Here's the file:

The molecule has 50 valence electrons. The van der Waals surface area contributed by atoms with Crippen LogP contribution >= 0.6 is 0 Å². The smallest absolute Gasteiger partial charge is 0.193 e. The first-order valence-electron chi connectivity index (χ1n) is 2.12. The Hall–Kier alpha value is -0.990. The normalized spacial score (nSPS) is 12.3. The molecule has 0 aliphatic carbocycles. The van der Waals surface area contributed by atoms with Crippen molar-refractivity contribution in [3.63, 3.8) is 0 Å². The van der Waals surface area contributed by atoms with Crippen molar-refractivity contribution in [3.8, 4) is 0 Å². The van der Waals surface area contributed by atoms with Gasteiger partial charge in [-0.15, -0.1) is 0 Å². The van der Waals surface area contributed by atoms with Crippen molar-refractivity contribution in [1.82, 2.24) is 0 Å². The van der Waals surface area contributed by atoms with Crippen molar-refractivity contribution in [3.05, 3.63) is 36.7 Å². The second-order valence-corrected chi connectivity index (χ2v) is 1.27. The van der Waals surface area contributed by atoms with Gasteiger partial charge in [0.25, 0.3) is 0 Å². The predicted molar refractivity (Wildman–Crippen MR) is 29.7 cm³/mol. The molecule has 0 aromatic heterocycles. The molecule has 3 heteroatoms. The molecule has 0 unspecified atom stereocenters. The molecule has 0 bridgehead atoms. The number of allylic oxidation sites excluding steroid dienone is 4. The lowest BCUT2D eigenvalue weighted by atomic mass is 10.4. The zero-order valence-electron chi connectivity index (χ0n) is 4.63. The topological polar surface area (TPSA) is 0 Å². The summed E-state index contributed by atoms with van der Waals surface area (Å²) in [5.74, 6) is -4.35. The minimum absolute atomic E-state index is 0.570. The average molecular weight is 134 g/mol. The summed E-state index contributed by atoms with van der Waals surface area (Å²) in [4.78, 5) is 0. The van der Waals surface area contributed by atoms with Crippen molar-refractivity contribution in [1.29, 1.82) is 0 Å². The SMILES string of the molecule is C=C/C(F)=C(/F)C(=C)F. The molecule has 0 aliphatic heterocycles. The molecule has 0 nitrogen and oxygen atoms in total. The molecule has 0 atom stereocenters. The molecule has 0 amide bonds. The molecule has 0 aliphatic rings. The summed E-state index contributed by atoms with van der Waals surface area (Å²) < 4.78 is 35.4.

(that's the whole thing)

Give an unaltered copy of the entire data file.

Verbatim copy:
The molecule has 50 valence electrons. The van der Waals surface area contributed by atoms with Crippen LogP contribution >= 0.6 is 0 Å². The smallest absolute Gasteiger partial charge is 0.193 e. The first-order valence-electron chi connectivity index (χ1n) is 2.12. The Hall–Kier alpha value is -0.990. The normalized spacial score (nSPS) is 12.3. The molecule has 0 aliphatic carbocycles. The van der Waals surface area contributed by atoms with Crippen molar-refractivity contribution in [3.63, 3.8) is 0 Å². The van der Waals surface area contributed by atoms with Crippen molar-refractivity contribution in [3.8, 4) is 0 Å². The van der Waals surface area contributed by atoms with Gasteiger partial charge in [-0.15, -0.1) is 0 Å². The van der Waals surface area contributed by atoms with Crippen molar-refractivity contribution in [1.82, 2.24) is 0 Å². The van der Waals surface area contributed by atoms with Crippen molar-refractivity contribution in [3.05, 3.63) is 36.7 Å². The second-order valence-corrected chi connectivity index (χ2v) is 1.27. The van der Waals surface area contributed by atoms with Gasteiger partial charge in [0.25, 0.3) is 0 Å². The predicted molar refractivity (Wildman–Crippen MR) is 29.7 cm³/mol. The molecule has 0 aromatic heterocycles. The molecule has 3 heteroatoms. The molecule has 0 unspecified atom stereocenters. The molecule has 0 bridgehead atoms. The number of allylic oxidation sites excluding steroid dienone is 4. The lowest BCUT2D eigenvalue weighted by atomic mass is 10.4. The zero-order valence-electron chi connectivity index (χ0n) is 4.63. The topological polar surface area (TPSA) is 0 Å². The summed E-state index contributed by atoms with van der Waals surface area (Å²) in [5.74, 6) is -4.35. The minimum absolute atomic E-state index is 0.570. The average molecular weight is 134 g/mol. The summed E-state index contributed by atoms with van der Waals surface area (Å²) in [4.78, 5) is 0. The van der Waals surface area contributed by atoms with Crippen molar-refractivity contribution in [1.29, 1.82) is 0 Å². The SMILES string of the molecule is C=C/C(F)=C(/F)C(=C)F. The molecule has 0 aliphatic heterocycles. The molecule has 0 nitrogen and oxygen atoms in total. The molecule has 0 atom stereocenters. The molecule has 0 amide bonds. The molecule has 0 aliphatic rings. The summed E-state index contributed by atoms with van der Waals surface area (Å²) < 4.78 is 35.4.